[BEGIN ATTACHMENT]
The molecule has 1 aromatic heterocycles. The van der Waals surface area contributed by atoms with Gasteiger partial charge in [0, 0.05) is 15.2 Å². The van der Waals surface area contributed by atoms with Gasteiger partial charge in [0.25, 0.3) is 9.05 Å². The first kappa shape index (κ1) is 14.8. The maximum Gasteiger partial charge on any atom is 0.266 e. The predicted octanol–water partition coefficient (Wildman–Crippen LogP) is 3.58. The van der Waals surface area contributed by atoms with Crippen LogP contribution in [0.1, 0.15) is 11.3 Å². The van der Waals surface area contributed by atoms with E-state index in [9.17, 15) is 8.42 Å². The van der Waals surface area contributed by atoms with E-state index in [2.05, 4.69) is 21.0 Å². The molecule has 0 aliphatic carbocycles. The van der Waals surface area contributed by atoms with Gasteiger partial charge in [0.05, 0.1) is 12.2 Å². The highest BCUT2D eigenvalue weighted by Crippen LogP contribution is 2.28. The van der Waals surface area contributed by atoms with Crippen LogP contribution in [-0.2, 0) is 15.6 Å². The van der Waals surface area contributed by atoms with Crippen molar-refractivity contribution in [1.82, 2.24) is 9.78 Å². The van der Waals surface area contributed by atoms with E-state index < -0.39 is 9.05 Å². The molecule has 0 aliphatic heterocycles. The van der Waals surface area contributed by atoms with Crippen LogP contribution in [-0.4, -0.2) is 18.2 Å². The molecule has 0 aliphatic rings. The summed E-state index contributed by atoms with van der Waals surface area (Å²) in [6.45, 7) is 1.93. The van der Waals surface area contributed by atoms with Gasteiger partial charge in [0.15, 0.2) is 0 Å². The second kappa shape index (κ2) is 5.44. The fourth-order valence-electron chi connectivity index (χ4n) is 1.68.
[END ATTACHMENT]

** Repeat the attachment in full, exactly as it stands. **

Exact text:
The molecule has 1 aromatic heterocycles. The van der Waals surface area contributed by atoms with Gasteiger partial charge in [0, 0.05) is 15.2 Å². The van der Waals surface area contributed by atoms with Gasteiger partial charge in [0.25, 0.3) is 9.05 Å². The first kappa shape index (κ1) is 14.8. The maximum Gasteiger partial charge on any atom is 0.266 e. The predicted octanol–water partition coefficient (Wildman–Crippen LogP) is 3.58. The van der Waals surface area contributed by atoms with Crippen LogP contribution in [0.1, 0.15) is 11.3 Å². The van der Waals surface area contributed by atoms with E-state index in [9.17, 15) is 8.42 Å². The van der Waals surface area contributed by atoms with E-state index in [2.05, 4.69) is 21.0 Å². The molecule has 0 aliphatic carbocycles. The van der Waals surface area contributed by atoms with Gasteiger partial charge in [0.05, 0.1) is 12.2 Å². The highest BCUT2D eigenvalue weighted by Crippen LogP contribution is 2.28. The van der Waals surface area contributed by atoms with Crippen LogP contribution in [-0.2, 0) is 15.6 Å². The van der Waals surface area contributed by atoms with Crippen molar-refractivity contribution in [1.82, 2.24) is 9.78 Å². The van der Waals surface area contributed by atoms with E-state index < -0.39 is 9.05 Å². The molecule has 0 aliphatic heterocycles. The van der Waals surface area contributed by atoms with Crippen LogP contribution in [-0.4, -0.2) is 18.2 Å². The molecule has 0 aliphatic rings. The summed E-state index contributed by atoms with van der Waals surface area (Å²) in [6.45, 7) is 1.93. The van der Waals surface area contributed by atoms with Gasteiger partial charge in [0.15, 0.2) is 0 Å². The second kappa shape index (κ2) is 5.44. The fourth-order valence-electron chi connectivity index (χ4n) is 1.68.